Stocks extended a relief rally last week thanks to some more encouraging retailer earnings, mixed economic data, and easing concerns about a very aggressive Fed into year-end. The S&P 500 rallied 6.58% on the week and is down 12.76% YTD.
Three Keys to A Bottom: Update
Two weeks ago, we identified “Three Keys to A Bottom” and listed specific events that would need to happen for the selling to stop. Since then, the S&P 500 has rallied 3.5%, and that’s because there’s been legitimate progress across each of the three keys. As one would expect, the bounce from the lows has elicited a lot of “Was that the bottom?” questions from investors and advisors, so I wanted to take a moment to update our “Three Keys to a Bottom” to determine if they have been met because that will tell us 1) If that was the bottom or 2) If there’s still more work to do on a fundamental basis.
Key to a Bottom 1
Chinese Lockdowns Ease and Growth Recovers. How we’ll know: China Covid cases drop, Chinese PMIs rise back above 50, and the Yuan moves back towards (and below) 6.50 to the dollar (currently around 6.75 to the dollar).
Update: Positively, Shanghai has continued to reopen, and factory production in China has grown, although it’s still not at pre-lockdown levels (that likely won’t come until late June/early July). Also positively, authorities have resisted the most draconian lockdowns in Beijing. Finally, the Chinese government appears to be backing off the idea of “Zero COVID” and the economic carnage it creates, although we likely won’t ever get an official backtracking of policy (that’s ok, markets just care about the practical application). From an indicator standpoint, the PMIs are not back above 50 yet, while the Dollar/Yuan has declined but not below 6.50 (currently 6.65).
Bottom line: There’s been progress over the past two weeks, but the key here is the growth rebound and the removal of the chance for more lockdowns, and more progress is needed before we can say this key to a bottom has been satisfied.
Key to a Bottom 2
Inflation Peaks and Declines and the Fed Eases Off the Hawkish Rhetoric. CPI, the Core PCE Price Index, and the price indices in the monthly PMIs begin to meaningfully decline. If CPI can get back down near 3%-5% towards the end of the summer (August), that will likely make the Fed back off the hawkish rhetoric, confirming “Peak Hawkishness” is upon us and helping to form a sustainable bottom.
Update: Numerous signs have emerged lately signaling we’ve had “Peak Inflation” and “Peak Fed Hawkishness.” Both CPI and the Core PCE Price Index are signaling a peak. Meanwhile, the idea of a “pause” in Fed rate hikes after the July or September meeting has become more prevalent, and fed fund futures have reduced year-end fed funds by one full rate hike (from 2.50% to 2.75%), so that is a positive. But it’s still unclear how quickly inflation will decline. If Inflation very slowly declines, the Fed will remain hawkish, so the key going forward is seeing how fast CPI can drop to the lower end of the 3% to 5% YoY range.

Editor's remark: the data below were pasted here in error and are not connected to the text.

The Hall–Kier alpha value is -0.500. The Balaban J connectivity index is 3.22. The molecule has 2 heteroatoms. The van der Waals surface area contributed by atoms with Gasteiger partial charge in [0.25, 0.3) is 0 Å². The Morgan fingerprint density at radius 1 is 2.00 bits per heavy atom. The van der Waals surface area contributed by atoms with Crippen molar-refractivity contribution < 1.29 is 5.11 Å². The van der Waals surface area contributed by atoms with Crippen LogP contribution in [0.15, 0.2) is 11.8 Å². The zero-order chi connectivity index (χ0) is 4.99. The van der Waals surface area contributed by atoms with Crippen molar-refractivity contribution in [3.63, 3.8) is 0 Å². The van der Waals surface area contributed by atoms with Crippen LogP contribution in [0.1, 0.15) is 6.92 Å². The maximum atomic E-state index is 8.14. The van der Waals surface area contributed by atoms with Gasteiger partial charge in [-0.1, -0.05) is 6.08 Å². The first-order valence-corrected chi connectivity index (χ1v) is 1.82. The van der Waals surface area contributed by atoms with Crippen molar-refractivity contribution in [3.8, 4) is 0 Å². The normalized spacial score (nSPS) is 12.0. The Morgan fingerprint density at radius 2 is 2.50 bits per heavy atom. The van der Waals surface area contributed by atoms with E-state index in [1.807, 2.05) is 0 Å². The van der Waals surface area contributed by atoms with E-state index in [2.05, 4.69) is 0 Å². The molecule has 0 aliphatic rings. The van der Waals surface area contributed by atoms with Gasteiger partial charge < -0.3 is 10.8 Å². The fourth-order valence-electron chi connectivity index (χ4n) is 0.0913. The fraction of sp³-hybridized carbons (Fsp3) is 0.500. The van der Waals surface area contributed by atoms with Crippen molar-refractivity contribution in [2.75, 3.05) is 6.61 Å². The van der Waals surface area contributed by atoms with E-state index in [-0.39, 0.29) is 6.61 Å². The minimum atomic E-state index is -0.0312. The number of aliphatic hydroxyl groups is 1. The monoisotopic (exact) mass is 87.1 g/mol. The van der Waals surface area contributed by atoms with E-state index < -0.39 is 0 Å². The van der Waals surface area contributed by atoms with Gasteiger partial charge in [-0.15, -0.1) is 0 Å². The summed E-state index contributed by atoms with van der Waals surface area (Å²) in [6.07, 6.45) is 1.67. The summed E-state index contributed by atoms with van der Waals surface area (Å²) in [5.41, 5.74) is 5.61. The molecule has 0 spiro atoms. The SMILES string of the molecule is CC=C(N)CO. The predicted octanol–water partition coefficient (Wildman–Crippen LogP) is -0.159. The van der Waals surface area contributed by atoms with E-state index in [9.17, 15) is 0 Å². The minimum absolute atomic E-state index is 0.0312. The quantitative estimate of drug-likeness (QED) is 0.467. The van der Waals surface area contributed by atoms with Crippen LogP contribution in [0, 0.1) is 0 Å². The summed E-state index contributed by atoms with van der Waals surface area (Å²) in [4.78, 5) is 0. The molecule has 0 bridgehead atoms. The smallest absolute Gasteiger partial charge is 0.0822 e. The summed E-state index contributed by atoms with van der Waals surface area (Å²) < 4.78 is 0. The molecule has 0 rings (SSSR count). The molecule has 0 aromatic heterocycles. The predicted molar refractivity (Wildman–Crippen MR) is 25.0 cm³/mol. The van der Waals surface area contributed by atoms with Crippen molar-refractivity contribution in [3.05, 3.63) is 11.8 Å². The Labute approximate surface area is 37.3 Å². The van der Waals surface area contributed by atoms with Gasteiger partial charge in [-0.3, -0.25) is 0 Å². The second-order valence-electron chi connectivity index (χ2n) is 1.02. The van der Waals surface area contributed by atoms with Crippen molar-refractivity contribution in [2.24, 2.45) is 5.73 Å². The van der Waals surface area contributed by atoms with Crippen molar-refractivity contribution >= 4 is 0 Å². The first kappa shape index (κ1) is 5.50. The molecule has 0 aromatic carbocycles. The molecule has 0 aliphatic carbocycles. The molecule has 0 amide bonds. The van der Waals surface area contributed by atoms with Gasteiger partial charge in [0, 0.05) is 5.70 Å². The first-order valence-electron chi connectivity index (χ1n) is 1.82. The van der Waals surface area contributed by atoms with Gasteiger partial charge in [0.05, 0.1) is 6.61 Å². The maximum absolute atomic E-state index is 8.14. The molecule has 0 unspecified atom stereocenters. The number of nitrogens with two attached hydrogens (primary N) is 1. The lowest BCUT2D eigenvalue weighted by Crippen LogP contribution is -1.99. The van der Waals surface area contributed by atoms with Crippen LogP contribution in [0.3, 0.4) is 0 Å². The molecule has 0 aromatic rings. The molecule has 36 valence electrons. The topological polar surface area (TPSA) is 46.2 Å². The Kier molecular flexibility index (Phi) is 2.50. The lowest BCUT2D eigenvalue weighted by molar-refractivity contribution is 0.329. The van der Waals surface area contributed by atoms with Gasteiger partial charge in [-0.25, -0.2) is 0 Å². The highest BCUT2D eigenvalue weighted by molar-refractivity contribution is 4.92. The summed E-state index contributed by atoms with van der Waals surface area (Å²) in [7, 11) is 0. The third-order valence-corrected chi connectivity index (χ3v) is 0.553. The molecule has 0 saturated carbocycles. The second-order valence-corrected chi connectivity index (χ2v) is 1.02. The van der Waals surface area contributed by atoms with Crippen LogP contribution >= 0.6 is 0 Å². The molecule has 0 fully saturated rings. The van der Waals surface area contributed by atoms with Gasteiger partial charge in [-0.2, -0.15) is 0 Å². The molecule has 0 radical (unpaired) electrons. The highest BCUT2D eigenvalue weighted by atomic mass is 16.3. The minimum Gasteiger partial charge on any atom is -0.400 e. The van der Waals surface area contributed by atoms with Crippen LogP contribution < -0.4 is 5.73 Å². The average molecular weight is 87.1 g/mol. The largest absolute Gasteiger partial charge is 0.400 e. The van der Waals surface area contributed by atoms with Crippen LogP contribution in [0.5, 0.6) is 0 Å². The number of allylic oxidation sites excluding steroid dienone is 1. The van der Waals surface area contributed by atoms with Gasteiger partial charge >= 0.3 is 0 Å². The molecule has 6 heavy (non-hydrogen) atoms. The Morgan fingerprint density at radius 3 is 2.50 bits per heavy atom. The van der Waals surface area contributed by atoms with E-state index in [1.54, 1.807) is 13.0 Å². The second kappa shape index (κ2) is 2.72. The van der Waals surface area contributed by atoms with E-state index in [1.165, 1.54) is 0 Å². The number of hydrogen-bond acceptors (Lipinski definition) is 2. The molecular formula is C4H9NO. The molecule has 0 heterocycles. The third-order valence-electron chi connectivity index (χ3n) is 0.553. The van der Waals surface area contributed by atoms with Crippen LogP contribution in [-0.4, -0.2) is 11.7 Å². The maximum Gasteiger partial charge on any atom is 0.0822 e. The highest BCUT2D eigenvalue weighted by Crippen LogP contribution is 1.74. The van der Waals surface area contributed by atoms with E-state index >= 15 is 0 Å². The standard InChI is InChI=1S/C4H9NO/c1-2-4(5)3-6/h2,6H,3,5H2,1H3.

Bottom line: There’s been progress over the past two weeks, and it appears we have met peak inflation and peak hawkishness. But the key is the speed of the decline, and right now, it’s not fast enough to say this key to the bottom has been satisfied.
Key to a Bottom 3
Geopolitical Tensions Decline. How we’ll know: Oil and other commodities will drop to pre-war levels.
Update: There’s been no material progress toward a ceasefire in Ukraine, although, in the past few weeks, Russia has gained more territory in the Donbas and maybe getting to a point where they search out some ceasefire and fully annex the seized land. Obviously, from a human standpoint, this has been an epic tragedy, but from a market standpoint, it just wants the fighting to end. If Russia largely accomplishes enough to declare “victory” and comes to the peace table, the markets will embrace that result. For now, commodities (especially oil and wheat) remain elevated and nowhere near pre-war levels.
Bottom line: No material progress.
Markets were very oversold and primed for a bounce, and certainly sentiment is a driving force behind the near-7% rally in the S&P 500 from the lows. But at the same time, we have had some fundamental progress, and largely speaking the gains of the past week to 10 days can be justified by fundamental improvement. However, it hasn’t been enough to definitively say the bottom is in for stocks.